Smartphone Controlled Pumpkin




Introduction: Smartphone Controlled Pumpkin

With Halloween nearly upon us, Here's a simple smartphone controlled pumpkin that can be made with just a few dollars of parts.

Step 1: Parts List

Parts needed for this project are quite simple, and should only cost a few dollars. Lots of these components can be substituted—smaller LEDs for example.

  • Wemos D1 Mini ESP8266 dev board (Amazon)
  • (2) 10mm LEDs (Amazon)
  • Wire (Amazon)
  • Zip-Ties
  • Portable USB battery
  • USB cable
  • Bread Bag
  • Pumpkin
  • Smartphone

I used a TS100 soldering iron (Amazon), which as noted in the video I really like. I highly recommend checking it out if you want to upgrade your cheap iron.

Step 2: Trim Wires and Solder LEDs

Twist the cables together, then solder the ground wires into the Wemos board, and the positive leads into the two IO pins that you're using.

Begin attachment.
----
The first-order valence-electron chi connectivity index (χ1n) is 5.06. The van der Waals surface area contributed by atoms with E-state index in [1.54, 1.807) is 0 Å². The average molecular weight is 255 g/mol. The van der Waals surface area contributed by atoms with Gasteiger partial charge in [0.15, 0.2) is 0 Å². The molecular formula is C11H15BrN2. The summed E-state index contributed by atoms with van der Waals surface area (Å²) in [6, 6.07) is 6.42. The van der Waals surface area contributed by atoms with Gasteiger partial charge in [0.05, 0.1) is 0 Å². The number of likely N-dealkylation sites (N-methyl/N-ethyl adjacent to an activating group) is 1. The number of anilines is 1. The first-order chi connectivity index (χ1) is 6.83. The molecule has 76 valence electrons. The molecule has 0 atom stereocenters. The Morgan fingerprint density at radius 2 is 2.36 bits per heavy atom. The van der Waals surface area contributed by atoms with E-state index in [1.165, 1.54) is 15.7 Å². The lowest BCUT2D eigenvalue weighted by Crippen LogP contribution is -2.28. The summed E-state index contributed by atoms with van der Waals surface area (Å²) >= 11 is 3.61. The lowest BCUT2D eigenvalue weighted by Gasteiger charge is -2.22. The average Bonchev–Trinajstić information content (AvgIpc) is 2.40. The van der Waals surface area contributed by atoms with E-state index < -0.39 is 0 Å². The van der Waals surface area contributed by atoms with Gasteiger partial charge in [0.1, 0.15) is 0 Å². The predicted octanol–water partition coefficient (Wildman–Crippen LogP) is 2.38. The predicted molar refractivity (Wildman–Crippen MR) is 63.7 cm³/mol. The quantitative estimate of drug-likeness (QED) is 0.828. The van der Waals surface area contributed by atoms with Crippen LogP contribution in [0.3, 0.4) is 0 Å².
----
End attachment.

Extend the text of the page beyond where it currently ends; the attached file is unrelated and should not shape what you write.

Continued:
Trim the LEDs were then trimmed then solder the wires to each lead as shown. I bent the legs into a sort of hook that I could wrap the wires around before soldering which worked out well. Once done, that's the extent of the hardware portion of this hack.

Step 3: Program Wemos Board

Program your Wemos board with the included sketch. Change the network name and password to the one you'll be using, and change the IP. Once active and powered up with a portable USB charger, you should be able to turn the lights on and off.

Step 4: Carve Pumpkin

Carve the pumpkin into a face or whatever you prefer!

Step 5: Zip-Tie and Insulate Electronics

Zip-tie the cable and Wemos board to the battery as shown, then insert it into a bag or tupperware in order to keep it dry inside the pumpkin. Use hot glue on the LED light leads to provide some insulation.

Step 6: Insert and Attach

Insert your pumpkin guts as shown, then hot glue the eyes in place.

Step 7: Enjoy!

You now have a pumpkin that you can turn on and off with your smartphone, computer, or other connected device! Depending on your needs, this concept could be expanded greatly, perhaps blinking the lights in sequence, or some sort of movement with a servo.



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